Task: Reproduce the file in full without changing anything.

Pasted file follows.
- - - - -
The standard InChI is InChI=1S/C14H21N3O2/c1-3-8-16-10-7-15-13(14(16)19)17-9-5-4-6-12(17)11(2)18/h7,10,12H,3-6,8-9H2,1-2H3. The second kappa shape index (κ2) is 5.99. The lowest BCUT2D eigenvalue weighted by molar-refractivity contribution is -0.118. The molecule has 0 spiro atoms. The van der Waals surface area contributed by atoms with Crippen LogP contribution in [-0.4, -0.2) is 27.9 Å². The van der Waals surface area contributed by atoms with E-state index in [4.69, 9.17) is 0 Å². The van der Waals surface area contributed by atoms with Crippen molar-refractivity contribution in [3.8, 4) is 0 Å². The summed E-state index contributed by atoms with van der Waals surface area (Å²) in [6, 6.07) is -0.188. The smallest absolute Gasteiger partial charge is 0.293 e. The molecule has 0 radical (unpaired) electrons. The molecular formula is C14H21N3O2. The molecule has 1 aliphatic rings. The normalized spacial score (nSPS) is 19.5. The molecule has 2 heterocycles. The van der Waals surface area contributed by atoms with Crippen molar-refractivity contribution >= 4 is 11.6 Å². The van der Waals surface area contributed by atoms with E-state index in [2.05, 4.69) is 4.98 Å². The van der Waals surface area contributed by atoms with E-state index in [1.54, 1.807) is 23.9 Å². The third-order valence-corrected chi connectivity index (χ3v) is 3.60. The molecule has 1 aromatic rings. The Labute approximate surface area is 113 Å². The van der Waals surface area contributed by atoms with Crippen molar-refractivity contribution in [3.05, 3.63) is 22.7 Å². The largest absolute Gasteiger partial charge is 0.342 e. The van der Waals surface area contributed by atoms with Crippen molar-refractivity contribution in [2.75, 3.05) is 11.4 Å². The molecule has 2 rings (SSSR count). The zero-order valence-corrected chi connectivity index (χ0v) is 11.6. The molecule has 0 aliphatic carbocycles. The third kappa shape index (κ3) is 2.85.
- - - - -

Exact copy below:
The standard InChI is InChI=1S/C14H21N3O2/c1-3-8-16-10-7-15-13(14(16)19)17-9-5-4-6-12(17)11(2)18/h7,10,12H,3-6,8-9H2,1-2H3. The second kappa shape index (κ2) is 5.99. The lowest BCUT2D eigenvalue weighted by molar-refractivity contribution is -0.118. The molecule has 0 spiro atoms. The van der Waals surface area contributed by atoms with Crippen LogP contribution in [-0.4, -0.2) is 27.9 Å². The van der Waals surface area contributed by atoms with E-state index in [4.69, 9.17) is 0 Å². The van der Waals surface area contributed by atoms with Crippen molar-refractivity contribution in [3.8, 4) is 0 Å². The summed E-state index contributed by atoms with van der Waals surface area (Å²) in [6, 6.07) is -0.188. The smallest absolute Gasteiger partial charge is 0.293 e. The molecule has 0 radical (unpaired) electrons. The molecular formula is C14H21N3O2. The molecule has 1 aliphatic rings. The normalized spacial score (nSPS) is 19.5. The molecule has 2 heterocycles. The van der Waals surface area contributed by atoms with Crippen molar-refractivity contribution >= 4 is 11.6 Å². The van der Waals surface area contributed by atoms with E-state index in [2.05, 4.69) is 4.98 Å². The van der Waals surface area contributed by atoms with E-state index in [1.54, 1.807) is 23.9 Å². The third-order valence-corrected chi connectivity index (χ3v) is 3.60. The molecule has 1 aromatic rings. The Labute approximate surface area is 113 Å². The van der Waals surface area contributed by atoms with Crippen molar-refractivity contribution in [3.05, 3.63) is 22.7 Å². The largest absolute Gasteiger partial charge is 0.342 e. The van der Waals surface area contributed by atoms with Crippen molar-refractivity contribution in [2.75, 3.05) is 11.4 Å². The molecule has 2 rings (SSSR count). The zero-order valence-corrected chi connectivity index (χ0v) is 11.6. The molecule has 0 aliphatic carbocycles. The third kappa shape index (κ3) is 2.85.